Friday, January 02, 2009

"Gran Torino" Reminds of the Need for Purpose

I’m a long time Clint Eastwood fan. Yep, I like the tough guy, blood and guts stuff. So, when “Gran Torino” came out I knew I would have to see it. When several critics opined that it might be Eastwood’s best work I was all the more intrigued.

New Year’s Day my wife and I sandwiched our way into a sold out theater and took in the story. I’m not giving any spoilers to comment on Eastwood’s character, Walt Kowalski, because you can pick up 80% of what I’m going to say with the trailers or movie reviews.

Walt was a lifetime employee and assembly line worker in a Ford factory. The movie begins with the passing of Walt’s wife and the setting up of his life as a retired widower in his longtime neighborhood that has gone through a complete ethnic and economic transition. Walt is crusty and perpetually grumpy. Though he has some kind of respect for God he has virtually no tolerance for religious game-playing or churchiness.

Like the 1972 Gran Torino that Walt helped assemble and keeps in mint condition, Walt is from another time and is totally insensitive to contemporary political correctness. He is almost always cursing and using offensive ethnic slurs. Still, for the person that is not immediately repelled by Walt’s tough exterior there is something compassionate and tender about Walt.

Surrounded by homes that are now unkempt and deteriorating, Walt’s home still features a manicured lawn and fresh paint. Walt spends most afternoons on his front porch drinking a six-pack of beer and grumbling as he watches the world go to hell around him.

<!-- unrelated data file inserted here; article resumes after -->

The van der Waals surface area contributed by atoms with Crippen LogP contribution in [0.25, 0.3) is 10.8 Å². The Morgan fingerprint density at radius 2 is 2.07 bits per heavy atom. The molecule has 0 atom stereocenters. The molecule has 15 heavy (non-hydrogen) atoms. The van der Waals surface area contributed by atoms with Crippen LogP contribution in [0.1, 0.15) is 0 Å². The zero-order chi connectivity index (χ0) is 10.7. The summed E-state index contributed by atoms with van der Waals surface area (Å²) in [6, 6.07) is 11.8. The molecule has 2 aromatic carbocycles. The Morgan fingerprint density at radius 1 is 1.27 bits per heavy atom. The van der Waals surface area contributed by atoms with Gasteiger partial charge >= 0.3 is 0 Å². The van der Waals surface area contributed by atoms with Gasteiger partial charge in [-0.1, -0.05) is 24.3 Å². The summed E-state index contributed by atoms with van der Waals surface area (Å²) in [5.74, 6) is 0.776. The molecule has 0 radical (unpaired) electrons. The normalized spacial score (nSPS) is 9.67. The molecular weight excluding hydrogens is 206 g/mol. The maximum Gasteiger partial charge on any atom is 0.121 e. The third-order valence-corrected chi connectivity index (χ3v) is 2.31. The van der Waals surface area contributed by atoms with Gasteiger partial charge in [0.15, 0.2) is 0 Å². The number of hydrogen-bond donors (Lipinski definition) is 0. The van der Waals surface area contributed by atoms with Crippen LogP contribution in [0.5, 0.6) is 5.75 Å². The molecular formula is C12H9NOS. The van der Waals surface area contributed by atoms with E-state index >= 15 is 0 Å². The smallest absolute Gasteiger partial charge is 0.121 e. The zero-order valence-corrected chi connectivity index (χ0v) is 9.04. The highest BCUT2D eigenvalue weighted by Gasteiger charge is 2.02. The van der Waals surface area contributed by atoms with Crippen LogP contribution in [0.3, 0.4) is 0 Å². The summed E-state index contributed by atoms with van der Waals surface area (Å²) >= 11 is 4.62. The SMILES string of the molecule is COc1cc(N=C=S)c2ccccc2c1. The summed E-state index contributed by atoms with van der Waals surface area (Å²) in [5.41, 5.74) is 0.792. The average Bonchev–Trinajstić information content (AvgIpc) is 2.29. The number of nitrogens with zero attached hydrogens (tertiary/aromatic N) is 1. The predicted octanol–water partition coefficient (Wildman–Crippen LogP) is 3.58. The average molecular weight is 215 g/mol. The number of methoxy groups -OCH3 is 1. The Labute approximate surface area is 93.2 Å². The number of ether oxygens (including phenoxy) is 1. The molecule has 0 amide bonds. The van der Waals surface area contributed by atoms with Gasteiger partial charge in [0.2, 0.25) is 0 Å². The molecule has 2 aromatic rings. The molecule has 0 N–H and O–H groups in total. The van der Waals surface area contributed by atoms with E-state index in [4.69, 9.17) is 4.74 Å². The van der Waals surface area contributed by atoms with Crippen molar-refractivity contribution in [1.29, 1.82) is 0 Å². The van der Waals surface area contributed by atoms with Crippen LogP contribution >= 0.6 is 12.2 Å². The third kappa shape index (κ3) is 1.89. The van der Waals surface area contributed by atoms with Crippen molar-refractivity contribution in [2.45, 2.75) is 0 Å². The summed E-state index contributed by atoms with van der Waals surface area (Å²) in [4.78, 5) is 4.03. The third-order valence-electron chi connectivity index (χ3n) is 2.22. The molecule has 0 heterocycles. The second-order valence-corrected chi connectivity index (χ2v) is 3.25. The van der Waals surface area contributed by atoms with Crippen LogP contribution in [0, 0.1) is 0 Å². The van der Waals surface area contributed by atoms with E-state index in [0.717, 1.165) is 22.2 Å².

Walt accidentally becomes heroic to his neighbors with whom he constantly claims he just wants to be left alone. Had Walt gotten his wish and been left alone he would have at some time died with little contribution to this world or the lives around him.

I know “Walt”. I’ve met him dozens of times. American suburbs are filled with “Walts” who were hard working, mostly honest guys who raised a family and retired to a life of somewhat meaningless meandering in their garage workshop or to insignificant hobbies of woodworking, and model train building, or to ridiculous amounts of golf.

The movie portrays an interesting story of Walt’s inadvertent benevolence toward his neighbors but since leaving the theater I’ve not been able to stop thinking about the real life “Walts” I’ve known through the years. It seems to me that the most common and tragic factor in each of these lives is an unclear sense of purpose for life.

My friend, life is eternally more than working hard at a job, making a living and raising a family. God has a plan for our lives. Our lives are born with innate significance. In the cosmic drama our “character” plays an essential role for which God endows us with gifts, talents and opportunities. Before Walt’s unintentional engagement of life at a deeper level he was wasting his life and so it is for many of us today.

“Gran Torino” reminds us of the need for purpose. Are you knowing and living yours?

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